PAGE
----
Medical Marijuana Now Legal But Few Patients On First Day

NEW YORK: Lisa Valle stood outside Bloomfield Industries‘ medical marijuana dispensary Thursday knowing she couldn’t get medicine for her sick daughter, but she wanted to go inside anyway.

“It’s been a long road,” Lisa said.

Her daughter, Maya, has a severe form of Epilepsy that causes seizures. Lisa and Maya’s doctors believe the medical marijuana may help. Thursday is the first day the drug is legal in New York State, following 2014 passage of the Compassionate Care Act.

But Lisa doesn’t have a patient certification card, which is necessary before the marijuana can be sold.


Medical Marijuana Dispensaries Prepare To Open Doors In N.Y.

NEW YORK: Armed with New York state medicinal marijuana licenses, dispensaries are gearing up to sell cannabis legally in the state in the new year.

The cannabis experiment continues as medicinal marijuana use becomes more widespread. New York state, as an example, has rolled out dispensary licenses and is getting doctors and patients on board. Startups are growing local product as rules require, and are preparing for consumer-facing dispensary openings next year.

In total, 23 states and the District of Columbia allow medical marijuana use, according to industry watcher GreenWave Advisors. Four states and D.C. allow for recreational use.

One of New York state’s five licenses to operate was awarded to health startup Vireo Health New York, formerly Empire State Health Solutions. Employees are preparing several dispensary openings — in Queens, White Plains, Binghamton and Colonie, right outside of Albany.

Hospitals Back Providers Applying For New York State Marijuana Licenses

NEW YORK: New York’s new medical marijuana program has drawn the interest of several major hospitals, which have formed alliances with aspiring growers to try to make the drug accessible to their patients.

Friday was the deadline for companies to apply to become one of up to five licensed medical marijuana producers and distributors in the state. The State Health Department said on Friday that it was not yet able to release the number or names of the companies that had applied.

But one hospital group, North Shore-Long Island Jewish Health System, with a heavy presence in and east of New York City, announced that it had applied for a license in partnership with Silverpeak Apothecary, a medical marijuana company based in Colorado, where marijuana has been legalized for medical and recreational use. A new company, Silverpeak NY, was created for the application.

Committee On Drugs And The Law Present The Future of Marijuana Law in New York City Wed 1/28/15

NEW YORK: On Wednesday, January 28, 2015, 6:30pm – 8:30pm, the Committee on Drugs and the Law and the New York City Affairs Committee will host an open discussion of the past, present and possible futures of cannabis law in New York City.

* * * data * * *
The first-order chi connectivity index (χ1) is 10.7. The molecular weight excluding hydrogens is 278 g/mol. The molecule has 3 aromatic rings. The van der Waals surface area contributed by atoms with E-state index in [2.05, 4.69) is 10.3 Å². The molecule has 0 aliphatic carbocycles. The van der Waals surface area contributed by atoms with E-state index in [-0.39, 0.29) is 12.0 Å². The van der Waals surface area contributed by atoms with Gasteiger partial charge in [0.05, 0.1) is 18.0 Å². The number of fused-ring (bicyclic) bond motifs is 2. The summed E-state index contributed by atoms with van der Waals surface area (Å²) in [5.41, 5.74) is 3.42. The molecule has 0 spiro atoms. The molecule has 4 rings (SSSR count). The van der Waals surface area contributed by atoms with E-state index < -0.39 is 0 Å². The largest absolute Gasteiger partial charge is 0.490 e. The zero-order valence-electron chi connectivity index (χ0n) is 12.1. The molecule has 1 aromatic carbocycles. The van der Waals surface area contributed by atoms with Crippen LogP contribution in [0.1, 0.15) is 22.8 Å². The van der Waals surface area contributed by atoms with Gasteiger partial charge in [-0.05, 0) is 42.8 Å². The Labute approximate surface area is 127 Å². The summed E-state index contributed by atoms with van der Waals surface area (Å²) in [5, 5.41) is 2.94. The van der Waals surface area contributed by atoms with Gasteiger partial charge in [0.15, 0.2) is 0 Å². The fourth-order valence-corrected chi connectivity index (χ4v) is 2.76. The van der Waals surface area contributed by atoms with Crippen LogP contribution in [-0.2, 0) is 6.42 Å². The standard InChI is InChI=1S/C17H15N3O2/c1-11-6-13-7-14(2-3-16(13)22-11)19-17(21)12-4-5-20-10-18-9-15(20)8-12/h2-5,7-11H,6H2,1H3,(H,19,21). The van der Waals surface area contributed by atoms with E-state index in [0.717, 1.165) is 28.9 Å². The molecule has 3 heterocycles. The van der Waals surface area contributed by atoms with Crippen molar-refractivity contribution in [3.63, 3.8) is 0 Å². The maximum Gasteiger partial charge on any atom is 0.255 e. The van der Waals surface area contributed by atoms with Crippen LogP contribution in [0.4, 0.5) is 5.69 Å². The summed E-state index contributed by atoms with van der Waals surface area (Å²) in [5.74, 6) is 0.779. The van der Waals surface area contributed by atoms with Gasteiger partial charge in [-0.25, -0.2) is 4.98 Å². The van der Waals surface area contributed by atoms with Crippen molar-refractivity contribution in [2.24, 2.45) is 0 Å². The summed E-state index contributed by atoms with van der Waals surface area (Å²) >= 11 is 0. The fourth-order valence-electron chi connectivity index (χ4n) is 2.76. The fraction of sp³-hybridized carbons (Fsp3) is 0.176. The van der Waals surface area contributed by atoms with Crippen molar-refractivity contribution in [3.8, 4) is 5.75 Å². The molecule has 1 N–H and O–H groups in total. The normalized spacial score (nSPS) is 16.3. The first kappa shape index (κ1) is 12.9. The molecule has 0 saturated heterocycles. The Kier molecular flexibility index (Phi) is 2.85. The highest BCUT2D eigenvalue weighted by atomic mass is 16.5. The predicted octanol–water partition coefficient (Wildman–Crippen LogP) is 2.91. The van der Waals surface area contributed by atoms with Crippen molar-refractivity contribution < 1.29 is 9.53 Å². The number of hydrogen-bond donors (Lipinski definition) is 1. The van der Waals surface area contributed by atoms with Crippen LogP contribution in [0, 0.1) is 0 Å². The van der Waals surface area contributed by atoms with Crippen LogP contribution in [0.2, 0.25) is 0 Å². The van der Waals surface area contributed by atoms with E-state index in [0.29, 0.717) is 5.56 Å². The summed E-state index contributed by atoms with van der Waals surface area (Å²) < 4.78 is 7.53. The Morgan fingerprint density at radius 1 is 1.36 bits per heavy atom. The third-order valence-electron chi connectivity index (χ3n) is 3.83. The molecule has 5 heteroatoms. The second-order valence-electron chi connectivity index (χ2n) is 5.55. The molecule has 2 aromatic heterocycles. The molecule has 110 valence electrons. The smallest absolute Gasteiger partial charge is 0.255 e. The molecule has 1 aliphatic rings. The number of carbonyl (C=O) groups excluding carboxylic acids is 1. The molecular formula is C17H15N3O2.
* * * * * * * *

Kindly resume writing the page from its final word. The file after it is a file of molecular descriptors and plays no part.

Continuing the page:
Featured panelists include Stephen Levin, New York City Council, District 33; Jumaane D. Williams, New York City Council, District 45; and Nitin Savur, Deputy Chief of Trial Division in Charge of Criminal Courts, Office of the New York County District AttorneyModerator: Patricia Salkin, Dean and Professor of Law, Touro Law Center

Public attitudes and laws governing the use of cannabis have been changing fast and creating challenges and opportunities for policymakers at the state and local level.

The changes in New York State during 2014 were especially great. A new statute legalized certain limited uses of cannabis for medical purposes and the Department of Health has released draft regulations for public comment. After attempting in 2012 to convince the State legislature to expand the scope of New York’s cannabis decriminalization statute, New York County District Attorney Cyrus Vance endorsed the de Blasio administration’s announcement that the New York City Police Department will issues summonses for possession of personal-use amounts of cannabis open to public view instead of making arrests. Earlier, Kings County District Attorney Kenneth Thompson announced that his office will not prosecute first-time offenders for possession of personal-use amounts.

Meanwhile, if proposed legislation that would regulate cannabis like alcohol succeeds, it will require adjustments to state and local law far broader than those necessary to create the newly legalized medical-use-only cannabis market.

The event sponsors include the Committee on Drugs and the Law and the New York City Affairs Committee.



New York Medical Marijuana, Out Of Joint

NEW YORK:  On Friday, New York became the 23rd state to pass a bill creating legal access to medical marijuana for patients with certain serious, debilitating conditions. Without question, this is a huge victory for New York patients with cancer, multiple sclerosis, epilepsy and other conditions who have been waiting many years for relief.

Still, the law leaves unchanged the unconscionable status quo in which tens of thousands of New Yorkers, most of them black and Latino, are put through the criminal justice system for mere possession of small amounts of marijuana.

And even within the context of medical marijuana, the legislation is the result of political compromises with the governor that were needed to gain final passage. Those compromises include serious limitations that will leave many patients behind and complicate implementation. It becomes clear that politics, not science, drove the final agreement.